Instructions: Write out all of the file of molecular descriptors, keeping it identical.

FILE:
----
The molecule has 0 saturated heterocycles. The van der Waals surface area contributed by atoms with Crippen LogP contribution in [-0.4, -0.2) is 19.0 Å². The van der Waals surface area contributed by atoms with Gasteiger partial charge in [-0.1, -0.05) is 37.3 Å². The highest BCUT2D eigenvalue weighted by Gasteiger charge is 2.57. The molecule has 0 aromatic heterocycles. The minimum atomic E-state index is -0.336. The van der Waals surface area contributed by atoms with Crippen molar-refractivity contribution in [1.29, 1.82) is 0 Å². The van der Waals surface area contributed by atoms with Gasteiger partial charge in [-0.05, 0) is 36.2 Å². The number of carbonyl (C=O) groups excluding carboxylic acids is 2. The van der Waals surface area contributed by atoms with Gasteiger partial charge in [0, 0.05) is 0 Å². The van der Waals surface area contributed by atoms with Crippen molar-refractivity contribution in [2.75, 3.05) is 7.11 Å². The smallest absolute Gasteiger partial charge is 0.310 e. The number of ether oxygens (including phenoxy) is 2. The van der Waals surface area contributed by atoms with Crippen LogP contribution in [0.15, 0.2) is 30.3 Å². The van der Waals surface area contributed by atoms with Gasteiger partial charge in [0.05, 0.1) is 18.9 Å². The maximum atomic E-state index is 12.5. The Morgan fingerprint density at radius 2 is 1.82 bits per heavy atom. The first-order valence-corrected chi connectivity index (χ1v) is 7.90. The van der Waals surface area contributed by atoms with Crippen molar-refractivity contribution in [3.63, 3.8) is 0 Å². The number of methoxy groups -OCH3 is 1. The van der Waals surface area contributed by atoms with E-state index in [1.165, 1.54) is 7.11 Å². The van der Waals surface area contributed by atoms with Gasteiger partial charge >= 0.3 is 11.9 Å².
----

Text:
The molecule has 0 saturated heterocycles. The van der Waals surface area contributed by atoms with Crippen LogP contribution in [-0.4, -0.2) is 19.0 Å². The van der Waals surface area contributed by atoms with Gasteiger partial charge in [-0.1, -0.05) is 37.3 Å². The highest BCUT2D eigenvalue weighted by Gasteiger charge is 2.57. The molecule has 0 aromatic heterocycles. The minimum atomic E-state index is -0.336. The van der Waals surface area contributed by atoms with Crippen molar-refractivity contribution in [1.29, 1.82) is 0 Å². The van der Waals surface area contributed by atoms with Gasteiger partial charge in [-0.05, 0) is 36.2 Å². The number of carbonyl (C=O) groups excluding carboxylic acids is 2. The van der Waals surface area contributed by atoms with Gasteiger partial charge in [0, 0.05) is 0 Å². The van der Waals surface area contributed by atoms with Crippen molar-refractivity contribution in [2.75, 3.05) is 7.11 Å². The smallest absolute Gasteiger partial charge is 0.310 e. The number of ether oxygens (including phenoxy) is 2. The van der Waals surface area contributed by atoms with Crippen LogP contribution in [0.15, 0.2) is 30.3 Å². The van der Waals surface area contributed by atoms with Gasteiger partial charge in [0.05, 0.1) is 18.9 Å². The maximum atomic E-state index is 12.5. The Morgan fingerprint density at radius 2 is 1.82 bits per heavy atom. The first-order valence-corrected chi connectivity index (χ1v) is 7.90. The van der Waals surface area contributed by atoms with Crippen molar-refractivity contribution in [3.63, 3.8) is 0 Å². The number of methoxy groups -OCH3 is 1. The van der Waals surface area contributed by atoms with E-state index in [1.165, 1.54) is 7.11 Å². The van der Waals surface area contributed by atoms with Gasteiger partial charge >= 0.3 is 11.9 Å².